App Reviewed on: iPad Air 2
User Interface Rating:
Replay Value Rating:
Between the release of Hero Academy and its much awaited sequel, a ton of games have come out. Judging by the look of Hero Academy 2 though, it’s clear that Robot Entertainment was only really paying attention to one of them. Hero Academy 2 takes the same turn-based strategy of the first game and jams as much Hearthstone into it as possible, making for a game that is fun enough, but doesn’t really feel particularly special.
Hero Academy 2 is a competitive online multiplayer game where players use decks full of heroes, equipment, and spells against each other in an effort to destroy their opponent’s crystals. Players can summon their armies to the field of battle using mana, and then use their units’ action points to position them, attack enemy units, or deal damage to crystals.
The whole thing follows a setup that’s really similar to most collectible card games, but the field of play is where Hero Academy 2 sets itself apart. Units have to move within range of other units to attack them, certain units can move further distances and take more actions per turn, and some spells can affect certain areas of the battlefield and not others.
There are dynamics of Hero Academy 2’s battlefield system that make it unique, but in almost every other way imagineable, the game is doing its best Hearthstone impression. Armies are now distilled into cards, and decks of these armies can be fall into one of a few types, each of which has their own unique characteristics and hero powers that you can equip and use throughout the course of a battle.
Hero Academy 2 starts you out with the game’s basic cards, but you can grind out (or pay for) currency that allows you to open card packs, which even look shamelessly like the packs from Hearthstone. The only real way that Hero Academy 2 fails to resemble Hearthstone with its new card-based system is that the path to unlocking all of the game’s cards seems absurdly long and complicated. There are multiple currencies, single-player campaigns and challenges, missions that reset every eight hours, and all sorts of other hoops you need to jump through to get new cards, and not much of it feels particularly satisfying unless you pay.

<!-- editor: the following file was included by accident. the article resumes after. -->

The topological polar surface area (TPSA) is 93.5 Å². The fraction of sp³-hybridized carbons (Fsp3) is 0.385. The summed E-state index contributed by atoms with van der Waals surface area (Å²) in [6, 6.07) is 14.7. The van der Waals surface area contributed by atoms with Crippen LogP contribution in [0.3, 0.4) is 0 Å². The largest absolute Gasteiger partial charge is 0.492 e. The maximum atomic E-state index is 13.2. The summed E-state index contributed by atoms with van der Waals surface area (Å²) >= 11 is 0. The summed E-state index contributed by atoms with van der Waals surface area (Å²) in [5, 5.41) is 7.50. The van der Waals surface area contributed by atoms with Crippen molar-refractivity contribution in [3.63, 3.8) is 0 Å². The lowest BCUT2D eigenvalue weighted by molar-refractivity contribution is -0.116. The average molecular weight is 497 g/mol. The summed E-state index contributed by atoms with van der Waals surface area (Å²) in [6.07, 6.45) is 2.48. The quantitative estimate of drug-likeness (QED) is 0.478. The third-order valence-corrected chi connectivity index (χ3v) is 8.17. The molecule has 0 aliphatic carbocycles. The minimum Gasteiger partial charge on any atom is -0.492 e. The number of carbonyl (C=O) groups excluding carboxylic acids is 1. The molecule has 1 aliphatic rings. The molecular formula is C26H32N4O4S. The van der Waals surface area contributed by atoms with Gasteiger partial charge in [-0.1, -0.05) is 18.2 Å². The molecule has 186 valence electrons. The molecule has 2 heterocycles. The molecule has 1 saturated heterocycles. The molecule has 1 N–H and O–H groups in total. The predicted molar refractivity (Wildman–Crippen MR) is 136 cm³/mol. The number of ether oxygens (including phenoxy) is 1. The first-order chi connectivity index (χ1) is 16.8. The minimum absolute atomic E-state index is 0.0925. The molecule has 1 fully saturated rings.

As easy as it is to see that Hero Academy 2 borrows directly from Hearthstone, it’s clear that this is for good reason. Hearthstone is a great game, and taking some of these ideas and plopping them into a Hero Academy game makes for a pretty good time. It’s fun to collect your armies, build new decks, and test your skills online against other people doing the same thing.
There is a limit to what this cribbing strategy can do, though. In fact, Hero Academy 2’s flaws feel blindingly obvious because the game is so easy to compare to Hearthstone. When stuck side-by-side, Hero Academy 2 feels slow and unwieldy, with most matches extending into overtime rounds that insert cards into each players hands to accelerate play. Combine this with the game’s extremely grind-heavy progression system, and playing Hero Academy 2 can feel quite a bit like spinning your tires when compared to other collectible multiplayer games.
The bottom line
The moment to moment action of Hero Academy 2 can be pretty enjoyable, but that’s mostly because of the aspects that the game borrows from Hearthstone. Outside of those common elements though, Hero Academy 2 can feel like a bit of a slog, and one only worth sticking with if you want to sink a ton of time (or money) into it.